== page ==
Nations face growing risk from cyberattacks

Russia’s invasion of Ukraine and the US-led response have heightened fears of an escalation: Fitch Ratings

GN Bureau | November 2, 2022


#Technology   #terrorism   #cyberattacks  
(Illustration: Ashish Asthana)
(Illustration: Ashish Asthana)

Sovereigns are being targeted with increasing frequency by cyberattacks, and authorities are devoting more resources to defending against them, with the greatest threats from cyber-capable states and criminal groups sheltered by them, Fitch Ratings says in a new report.

Russia’s invasion of Ukraine in February 2022 and the US-led sanctions response have heightened fears of an escalation, said the report of the agency released on Monday.

Cyberattacks are event risks that are hard to predict and quantify, and relevant data are far from comprehensive. It is difficult to envisage Fitch taking rating actions on a sovereign ex-ante, based on cyber readiness concerns or risks, it said, adding that the agency plans to gather more information on cyber risks as part of its rating activity.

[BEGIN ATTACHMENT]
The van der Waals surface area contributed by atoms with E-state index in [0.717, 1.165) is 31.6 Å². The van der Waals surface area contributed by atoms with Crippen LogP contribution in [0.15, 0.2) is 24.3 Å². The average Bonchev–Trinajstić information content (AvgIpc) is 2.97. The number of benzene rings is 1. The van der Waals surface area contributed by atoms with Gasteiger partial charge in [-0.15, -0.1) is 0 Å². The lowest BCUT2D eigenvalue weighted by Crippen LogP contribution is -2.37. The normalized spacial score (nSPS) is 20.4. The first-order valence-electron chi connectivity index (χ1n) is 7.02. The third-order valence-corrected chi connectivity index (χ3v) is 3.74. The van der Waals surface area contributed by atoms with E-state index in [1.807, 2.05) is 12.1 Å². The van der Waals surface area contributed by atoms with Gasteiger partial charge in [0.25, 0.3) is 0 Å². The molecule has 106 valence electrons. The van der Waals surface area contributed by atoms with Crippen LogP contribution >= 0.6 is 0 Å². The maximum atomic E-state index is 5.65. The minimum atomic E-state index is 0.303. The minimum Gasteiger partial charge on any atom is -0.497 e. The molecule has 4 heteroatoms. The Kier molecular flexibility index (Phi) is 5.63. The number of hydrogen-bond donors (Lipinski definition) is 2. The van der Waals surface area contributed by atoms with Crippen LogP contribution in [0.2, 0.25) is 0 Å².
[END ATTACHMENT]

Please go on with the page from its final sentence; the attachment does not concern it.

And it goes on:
Ranked alongside other sovereign creditworthiness drivers, the risk of a severe cyberattack is a tail risk, a low-probability event but with potentially significant impact. In the event of a cyberattack, Fitch said it would assess the impact on the economy, public and external finances and other credit variables relative to ratings headroom and financial, operational and reputational impacts, in line with our criteria. Fitch has not so far taken any rating action on a sovereign or non-sovereign issuer as a result of a cyberattack.

Some countries facing geopolitical risks are more likely to suffer cyberattacks emanating from hostile states. But, as seen in the case of the 2022 ransomware attack on neutral Costa Rica, they can be targeted anywhere and profit is the most common motive.

The most critical targets from a sovereign credit perspective are a country’s finance ministry and central bank. Potential credit impacts from cyberattacks range from short-term ones, such as disrupting payment systems, tax collection or critical infrastructure, to long-term, structural ones, such as undermining governance. A cyberattack could help to precipitate a debt crisis, in combination with other factors.

The Fitch report, “Cyberattacks Are a Growing Risk for Sovereigns”, can be accessed at www.fitchratings.com

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